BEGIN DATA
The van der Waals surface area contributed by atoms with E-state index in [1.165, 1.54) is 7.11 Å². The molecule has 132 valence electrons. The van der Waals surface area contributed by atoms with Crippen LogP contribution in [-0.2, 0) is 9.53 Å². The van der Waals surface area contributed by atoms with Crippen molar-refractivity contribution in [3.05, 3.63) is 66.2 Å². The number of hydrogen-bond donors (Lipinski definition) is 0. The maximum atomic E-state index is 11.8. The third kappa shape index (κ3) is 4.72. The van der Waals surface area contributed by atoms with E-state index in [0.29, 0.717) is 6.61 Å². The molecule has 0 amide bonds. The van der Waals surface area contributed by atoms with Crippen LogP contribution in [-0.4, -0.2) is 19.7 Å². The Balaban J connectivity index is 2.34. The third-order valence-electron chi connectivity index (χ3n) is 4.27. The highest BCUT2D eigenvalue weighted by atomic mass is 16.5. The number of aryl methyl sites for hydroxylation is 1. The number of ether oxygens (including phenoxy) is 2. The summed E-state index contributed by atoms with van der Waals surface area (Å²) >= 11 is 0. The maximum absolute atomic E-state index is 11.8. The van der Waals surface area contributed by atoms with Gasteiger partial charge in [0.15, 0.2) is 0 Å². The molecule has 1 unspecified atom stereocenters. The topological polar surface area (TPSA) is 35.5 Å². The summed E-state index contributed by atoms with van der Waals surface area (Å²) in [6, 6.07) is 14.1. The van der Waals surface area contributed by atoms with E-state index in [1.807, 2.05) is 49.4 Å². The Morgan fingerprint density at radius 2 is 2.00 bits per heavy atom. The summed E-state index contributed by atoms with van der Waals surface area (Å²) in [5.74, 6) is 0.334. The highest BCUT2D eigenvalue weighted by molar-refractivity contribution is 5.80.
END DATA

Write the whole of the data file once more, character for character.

The van der Waals surface area contributed by atoms with E-state index in [1.165, 1.54) is 7.11 Å². The molecule has 132 valence electrons. The van der Waals surface area contributed by atoms with Crippen LogP contribution in [-0.2, 0) is 9.53 Å². The van der Waals surface area contributed by atoms with Crippen molar-refractivity contribution in [3.05, 3.63) is 66.2 Å². The number of hydrogen-bond donors (Lipinski definition) is 0. The maximum atomic E-state index is 11.8. The third kappa shape index (κ3) is 4.72. The van der Waals surface area contributed by atoms with E-state index in [0.29, 0.717) is 6.61 Å². The molecule has 0 amide bonds. The van der Waals surface area contributed by atoms with Crippen LogP contribution in [-0.4, -0.2) is 19.7 Å². The Balaban J connectivity index is 2.34. The third-order valence-electron chi connectivity index (χ3n) is 4.27. The highest BCUT2D eigenvalue weighted by atomic mass is 16.5. The number of aryl methyl sites for hydroxylation is 1. The number of ether oxygens (including phenoxy) is 2. The summed E-state index contributed by atoms with van der Waals surface area (Å²) >= 11 is 0. The maximum absolute atomic E-state index is 11.8. The van der Waals surface area contributed by atoms with Gasteiger partial charge in [0.15, 0.2) is 0 Å². The molecule has 1 unspecified atom stereocenters. The topological polar surface area (TPSA) is 35.5 Å². The summed E-state index contributed by atoms with van der Waals surface area (Å²) in [6, 6.07) is 14.1. The van der Waals surface area contributed by atoms with E-state index in [1.807, 2.05) is 49.4 Å². The Morgan fingerprint density at radius 2 is 2.00 bits per heavy atom. The summed E-state index contributed by atoms with van der Waals surface area (Å²) in [5.74, 6) is 0.334. The highest BCUT2D eigenvalue weighted by molar-refractivity contribution is 5.80.